Improving responses to the sexual abuse of Black, Asian and minority ethnic children

In this new small scale study we commissioned the Race Equality Foundation (REF) to explore the perspectives of professionals working with children from Black, Asian and minority ethnic backgrounds who have experienced child sexual abuse. The professionals were asked to discuss: the needs of the children, the extent to which these are being met and how professionals and services’ responses could be improved. The study was conducted by Dr Nasreen Ali, a Reader in Public Health Equality at the Institute of Health Research, University of Bedfordshire, Jabeer Butt, CEO, at REF and Melanie Phillips, a qualified social worker with extensive experience in children’s social care.

The research consisted of interviews with 16 professionals working in the voluntary sector and across local authorities. All interviewees had expertise in working with children from Black, Asian and minority ethnic backgrounds, principally: South Asian, Black Caribbean and Haredi Orthodox Jewish backgrounds.

In addressing the challenges outlined in this study, the authors recommend: increasing diversity in the workforce, addressing racism and unconscious bias, developing cultural competency, establishing services within communities and building trust, raising awareness of CSA within communities, and challenging ideas that prevent disclosure and encourage victim blaming.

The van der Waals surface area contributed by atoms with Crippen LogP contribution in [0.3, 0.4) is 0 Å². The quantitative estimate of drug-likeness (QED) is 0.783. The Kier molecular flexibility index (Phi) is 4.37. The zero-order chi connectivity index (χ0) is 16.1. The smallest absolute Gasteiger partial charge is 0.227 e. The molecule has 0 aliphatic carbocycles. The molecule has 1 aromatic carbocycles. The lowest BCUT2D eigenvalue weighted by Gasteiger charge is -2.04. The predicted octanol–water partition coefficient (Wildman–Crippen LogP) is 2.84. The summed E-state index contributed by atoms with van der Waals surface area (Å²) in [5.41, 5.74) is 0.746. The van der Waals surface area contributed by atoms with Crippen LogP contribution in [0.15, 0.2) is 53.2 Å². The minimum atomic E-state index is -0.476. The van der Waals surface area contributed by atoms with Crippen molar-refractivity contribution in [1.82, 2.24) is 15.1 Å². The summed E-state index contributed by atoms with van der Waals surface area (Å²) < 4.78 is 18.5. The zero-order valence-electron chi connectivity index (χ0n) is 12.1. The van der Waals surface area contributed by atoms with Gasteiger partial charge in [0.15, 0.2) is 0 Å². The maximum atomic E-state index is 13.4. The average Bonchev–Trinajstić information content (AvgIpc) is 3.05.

Read the REF report (PDF, 2MB)

Read the REF summary in Welsh (PDF, 1MB)

We’d like to hear from you. If you have any personal or professional reflections on this report, please do send us a message.

A note on language: The CSA Centre notes that the use of generic terminology when talking about ethnicity is contested, as it risks homogenising people’s experiences and masking inequalities between groups.  Where appropriate, the new report uses the term ‘Black, Asian and minority ethnic’ to encompass all those communities – people from any ethnic background other than White British – whose experience we wanted to explore, but the research has aimed to be as specific as possible in identifying the experiences of different groups, and to avoid generalising.

 

Perspectives of service users with learning difficulties or experience of care

This study was undertaken by three researchers from Coventry University: Anita Franklin, Louise Bradley and Geraldine Brady. They interviewed 10 young people with learning difficulties and a further 10 young people with experience of being in care; all had accessed CSA support services, and were recruited by the providers of those services for this research.

Download the perspectives of service users with learning difficulties or experience of care report (PDF, 819 KB)